So invest some more thought into how you create a UserBenefit for your community for the individual user that grows with their activity and networking. It’s worth it.

Processes for reoccupancy are necessary and useful. Processes that detect and counteract a drop-off in activity at an early stage are no less important. For both, in addition to the methods and tools for this, appropriate goals for community management are also recommended.

Activity through motivation

Motivation cannot replace UserBenefit, but it can take community use to the next level with compelling UserBenefit. The nature of the motivation is not insignificant.

Operator-based motivation through appropriate tools and systems of the community platform are helpful. User-based motivation – e.g., recognition visibly awarded by users to other users based on their activity – is also a very helpful means of keeping communities lively. In both cases, this requires appropriate tools (functions of the platform), which, however, are not available in many external social media platforms. Therefore, the decision as to which platform the company uses for its community must also be made under the aspects of user benefit, motivation and participation. We easily run the risk of launching into the extremely intense competition in social media with a possibly cheap-looking but less competitive vehicle if we make careless decisions. However, participating in a race in a way that doesn’t allow you to win is a questionable decision.

Activity through engagement / participation

Activity of users within the community is the foundation of the community. User engagement with the community is a good basis for healthy community growth. User engagement for brand, services or company is a turbo for the benefit the company gets from the community.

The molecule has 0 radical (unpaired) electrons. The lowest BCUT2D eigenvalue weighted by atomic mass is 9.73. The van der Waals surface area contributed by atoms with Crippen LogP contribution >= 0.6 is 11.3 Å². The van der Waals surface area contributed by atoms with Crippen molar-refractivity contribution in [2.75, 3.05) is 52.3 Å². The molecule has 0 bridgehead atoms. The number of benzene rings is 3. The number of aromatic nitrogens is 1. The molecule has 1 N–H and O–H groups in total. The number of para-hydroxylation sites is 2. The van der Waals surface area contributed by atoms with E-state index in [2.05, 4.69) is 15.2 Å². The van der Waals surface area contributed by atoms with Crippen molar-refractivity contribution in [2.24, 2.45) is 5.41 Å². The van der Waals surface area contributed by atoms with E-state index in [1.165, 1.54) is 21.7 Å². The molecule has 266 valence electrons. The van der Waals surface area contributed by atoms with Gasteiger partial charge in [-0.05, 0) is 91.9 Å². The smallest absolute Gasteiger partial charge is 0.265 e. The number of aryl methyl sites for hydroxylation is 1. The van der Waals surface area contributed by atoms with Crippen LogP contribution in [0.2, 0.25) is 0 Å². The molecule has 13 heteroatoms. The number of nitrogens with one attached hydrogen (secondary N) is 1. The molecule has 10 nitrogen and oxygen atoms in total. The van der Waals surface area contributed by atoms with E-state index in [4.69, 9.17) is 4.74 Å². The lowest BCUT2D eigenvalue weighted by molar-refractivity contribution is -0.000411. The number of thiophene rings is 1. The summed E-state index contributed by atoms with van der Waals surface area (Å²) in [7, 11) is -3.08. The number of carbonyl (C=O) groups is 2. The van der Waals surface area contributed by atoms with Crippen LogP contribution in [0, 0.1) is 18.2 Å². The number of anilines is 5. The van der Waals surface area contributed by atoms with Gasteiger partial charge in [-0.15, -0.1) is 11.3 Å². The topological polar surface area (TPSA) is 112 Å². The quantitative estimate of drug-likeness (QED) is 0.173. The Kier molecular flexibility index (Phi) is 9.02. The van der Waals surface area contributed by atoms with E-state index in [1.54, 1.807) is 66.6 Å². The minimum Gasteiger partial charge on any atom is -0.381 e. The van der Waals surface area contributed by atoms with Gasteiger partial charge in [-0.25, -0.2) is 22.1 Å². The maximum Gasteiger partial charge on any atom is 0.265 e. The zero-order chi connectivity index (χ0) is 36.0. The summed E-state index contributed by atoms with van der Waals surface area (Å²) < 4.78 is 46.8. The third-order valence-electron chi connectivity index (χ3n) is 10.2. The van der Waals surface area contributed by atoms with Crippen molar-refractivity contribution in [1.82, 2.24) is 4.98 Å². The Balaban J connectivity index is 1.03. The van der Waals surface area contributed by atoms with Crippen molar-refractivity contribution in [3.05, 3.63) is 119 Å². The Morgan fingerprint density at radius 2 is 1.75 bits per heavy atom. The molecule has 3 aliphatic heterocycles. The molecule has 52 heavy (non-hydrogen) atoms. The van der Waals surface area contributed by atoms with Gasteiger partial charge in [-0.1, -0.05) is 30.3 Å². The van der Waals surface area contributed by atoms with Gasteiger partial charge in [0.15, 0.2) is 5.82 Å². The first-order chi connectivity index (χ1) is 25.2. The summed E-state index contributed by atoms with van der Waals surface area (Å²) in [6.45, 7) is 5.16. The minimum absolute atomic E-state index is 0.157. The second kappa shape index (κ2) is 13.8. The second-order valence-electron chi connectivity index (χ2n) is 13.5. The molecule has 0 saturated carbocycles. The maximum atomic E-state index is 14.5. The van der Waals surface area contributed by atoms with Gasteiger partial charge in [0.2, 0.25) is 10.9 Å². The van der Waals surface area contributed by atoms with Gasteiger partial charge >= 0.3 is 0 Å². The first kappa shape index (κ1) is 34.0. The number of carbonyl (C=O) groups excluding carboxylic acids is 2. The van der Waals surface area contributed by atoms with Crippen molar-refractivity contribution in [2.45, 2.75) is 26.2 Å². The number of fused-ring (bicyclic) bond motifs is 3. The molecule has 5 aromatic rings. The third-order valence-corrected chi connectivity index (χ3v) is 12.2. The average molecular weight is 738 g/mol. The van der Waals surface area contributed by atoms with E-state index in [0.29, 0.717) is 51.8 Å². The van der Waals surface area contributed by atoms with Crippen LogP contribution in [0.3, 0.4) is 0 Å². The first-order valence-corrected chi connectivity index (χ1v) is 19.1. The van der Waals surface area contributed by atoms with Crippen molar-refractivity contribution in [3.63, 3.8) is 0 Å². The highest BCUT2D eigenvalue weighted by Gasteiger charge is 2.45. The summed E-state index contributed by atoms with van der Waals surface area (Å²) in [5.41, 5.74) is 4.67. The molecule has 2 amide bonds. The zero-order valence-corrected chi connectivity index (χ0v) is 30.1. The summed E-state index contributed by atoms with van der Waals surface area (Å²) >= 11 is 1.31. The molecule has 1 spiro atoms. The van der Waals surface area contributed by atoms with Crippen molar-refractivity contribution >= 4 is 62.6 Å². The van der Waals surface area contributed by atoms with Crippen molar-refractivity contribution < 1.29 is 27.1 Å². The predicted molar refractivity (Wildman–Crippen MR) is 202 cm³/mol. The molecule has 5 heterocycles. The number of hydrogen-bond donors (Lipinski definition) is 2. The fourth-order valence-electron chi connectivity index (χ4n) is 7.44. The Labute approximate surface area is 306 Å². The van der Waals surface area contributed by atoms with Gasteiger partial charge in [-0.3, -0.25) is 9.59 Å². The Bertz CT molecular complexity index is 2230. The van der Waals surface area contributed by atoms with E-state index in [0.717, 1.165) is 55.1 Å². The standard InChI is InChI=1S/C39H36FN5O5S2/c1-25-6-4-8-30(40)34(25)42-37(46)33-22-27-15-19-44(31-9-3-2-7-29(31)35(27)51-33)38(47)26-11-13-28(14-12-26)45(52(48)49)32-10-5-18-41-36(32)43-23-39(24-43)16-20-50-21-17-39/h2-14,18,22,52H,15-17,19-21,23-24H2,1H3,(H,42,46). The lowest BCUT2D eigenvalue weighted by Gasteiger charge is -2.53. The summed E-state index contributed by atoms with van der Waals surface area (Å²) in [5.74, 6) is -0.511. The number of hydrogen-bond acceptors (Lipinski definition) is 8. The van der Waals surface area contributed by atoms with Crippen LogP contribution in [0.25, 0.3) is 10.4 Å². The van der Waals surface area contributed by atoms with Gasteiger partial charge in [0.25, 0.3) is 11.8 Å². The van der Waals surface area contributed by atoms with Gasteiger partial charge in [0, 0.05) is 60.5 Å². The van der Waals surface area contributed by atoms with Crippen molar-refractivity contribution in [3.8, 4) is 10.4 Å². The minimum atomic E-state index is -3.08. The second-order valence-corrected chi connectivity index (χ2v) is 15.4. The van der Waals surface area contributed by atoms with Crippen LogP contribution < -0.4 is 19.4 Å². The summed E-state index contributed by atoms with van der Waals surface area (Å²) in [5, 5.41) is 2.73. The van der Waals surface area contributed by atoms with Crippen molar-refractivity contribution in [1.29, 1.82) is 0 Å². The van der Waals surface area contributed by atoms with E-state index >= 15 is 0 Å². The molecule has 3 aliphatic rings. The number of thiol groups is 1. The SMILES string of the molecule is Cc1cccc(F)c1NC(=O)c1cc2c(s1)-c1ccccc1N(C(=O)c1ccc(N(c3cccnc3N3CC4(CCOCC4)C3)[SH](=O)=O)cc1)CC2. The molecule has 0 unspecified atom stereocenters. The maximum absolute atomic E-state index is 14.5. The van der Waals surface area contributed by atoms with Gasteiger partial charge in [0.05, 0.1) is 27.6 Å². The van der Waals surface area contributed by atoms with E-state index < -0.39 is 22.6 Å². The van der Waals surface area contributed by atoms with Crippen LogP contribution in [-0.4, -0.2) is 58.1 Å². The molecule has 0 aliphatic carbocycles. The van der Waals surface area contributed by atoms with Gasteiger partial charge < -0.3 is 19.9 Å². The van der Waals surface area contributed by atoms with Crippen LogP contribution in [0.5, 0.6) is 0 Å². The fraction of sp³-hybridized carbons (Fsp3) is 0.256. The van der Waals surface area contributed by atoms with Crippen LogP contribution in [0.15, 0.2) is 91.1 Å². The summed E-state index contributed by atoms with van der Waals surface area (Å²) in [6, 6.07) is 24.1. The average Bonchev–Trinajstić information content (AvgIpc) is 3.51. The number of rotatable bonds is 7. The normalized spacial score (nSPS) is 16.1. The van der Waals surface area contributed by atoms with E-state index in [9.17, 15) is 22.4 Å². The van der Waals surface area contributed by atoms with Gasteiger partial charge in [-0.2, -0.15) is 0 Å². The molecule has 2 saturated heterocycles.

All these levels have in common that they need their place in the community and have to be recognized and used by the users to exist. In other words – if the user does not find or perceive the opportunities to engage, if the functions for this engagement are not available and sufficient, and if the motivation to engage is not there, this engagement will fall by the wayside. With the corresponding consequences for the community and the company. Because of the strategic importance that engagement has at all three of the above levels, community management should have each of these levels in mind and provide for appropriate and functionally compelling opportunities for engagement. If this commitment has an additional user benefit, it contributes even more to the company’s success and speaks not least for competent community management.

The topic of engagement and participation is also relevant to success, and every function relevant to success needs someone who has it in mind, implements it, and is responsible for it and its outcome.

Company benefits